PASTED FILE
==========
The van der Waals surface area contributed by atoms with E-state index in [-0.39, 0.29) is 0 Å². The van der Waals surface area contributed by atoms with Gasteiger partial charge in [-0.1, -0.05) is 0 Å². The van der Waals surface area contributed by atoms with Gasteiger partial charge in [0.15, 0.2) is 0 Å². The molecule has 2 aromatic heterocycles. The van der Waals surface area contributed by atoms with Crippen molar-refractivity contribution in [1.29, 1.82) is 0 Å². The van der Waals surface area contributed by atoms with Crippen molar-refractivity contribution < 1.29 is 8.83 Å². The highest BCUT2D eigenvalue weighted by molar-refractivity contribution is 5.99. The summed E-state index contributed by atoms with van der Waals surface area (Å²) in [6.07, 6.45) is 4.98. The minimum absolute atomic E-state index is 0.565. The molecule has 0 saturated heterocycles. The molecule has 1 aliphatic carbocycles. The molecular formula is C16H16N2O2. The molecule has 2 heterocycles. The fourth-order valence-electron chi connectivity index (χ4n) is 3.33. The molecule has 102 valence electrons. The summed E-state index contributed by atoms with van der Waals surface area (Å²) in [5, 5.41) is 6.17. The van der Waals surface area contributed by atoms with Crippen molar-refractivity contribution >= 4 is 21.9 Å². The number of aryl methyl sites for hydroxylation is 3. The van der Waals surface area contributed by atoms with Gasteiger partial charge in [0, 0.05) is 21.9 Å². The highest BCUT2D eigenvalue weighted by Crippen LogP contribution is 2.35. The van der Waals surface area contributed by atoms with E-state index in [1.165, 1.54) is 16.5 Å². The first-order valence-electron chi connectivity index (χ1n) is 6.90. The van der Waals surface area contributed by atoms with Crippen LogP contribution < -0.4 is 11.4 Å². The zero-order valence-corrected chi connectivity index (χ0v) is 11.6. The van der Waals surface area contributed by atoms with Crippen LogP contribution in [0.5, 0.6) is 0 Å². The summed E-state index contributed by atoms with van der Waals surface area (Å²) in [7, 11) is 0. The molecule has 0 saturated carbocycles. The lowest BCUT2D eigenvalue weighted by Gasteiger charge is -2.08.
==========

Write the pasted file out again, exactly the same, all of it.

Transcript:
The van der Waals surface area contributed by atoms with E-state index in [-0.39, 0.29) is 0 Å². The van der Waals surface area contributed by atoms with Gasteiger partial charge in [-0.1, -0.05) is 0 Å². The van der Waals surface area contributed by atoms with Gasteiger partial charge in [0.15, 0.2) is 0 Å². The molecule has 2 aromatic heterocycles. The van der Waals surface area contributed by atoms with Crippen molar-refractivity contribution in [1.29, 1.82) is 0 Å². The van der Waals surface area contributed by atoms with Crippen molar-refractivity contribution < 1.29 is 8.83 Å². The highest BCUT2D eigenvalue weighted by molar-refractivity contribution is 5.99. The summed E-state index contributed by atoms with van der Waals surface area (Å²) in [6.07, 6.45) is 4.98. The minimum absolute atomic E-state index is 0.565. The molecule has 0 saturated heterocycles. The molecule has 1 aliphatic carbocycles. The molecular formula is C16H16N2O2. The molecule has 2 heterocycles. The fourth-order valence-electron chi connectivity index (χ4n) is 3.33. The molecule has 102 valence electrons. The summed E-state index contributed by atoms with van der Waals surface area (Å²) in [5, 5.41) is 6.17. The van der Waals surface area contributed by atoms with Crippen molar-refractivity contribution >= 4 is 21.9 Å². The number of aryl methyl sites for hydroxylation is 3. The van der Waals surface area contributed by atoms with Gasteiger partial charge in [0, 0.05) is 21.9 Å². The highest BCUT2D eigenvalue weighted by Crippen LogP contribution is 2.35. The van der Waals surface area contributed by atoms with E-state index in [1.165, 1.54) is 16.5 Å². The first-order valence-electron chi connectivity index (χ1n) is 6.90. The van der Waals surface area contributed by atoms with Crippen LogP contribution < -0.4 is 11.4 Å². The zero-order valence-corrected chi connectivity index (χ0v) is 11.6. The van der Waals surface area contributed by atoms with Crippen LogP contribution in [0.5, 0.6) is 0 Å². The summed E-state index contributed by atoms with van der Waals surface area (Å²) in [7, 11) is 0. The molecule has 0 saturated carbocycles. The lowest BCUT2D eigenvalue weighted by Gasteiger charge is -2.08.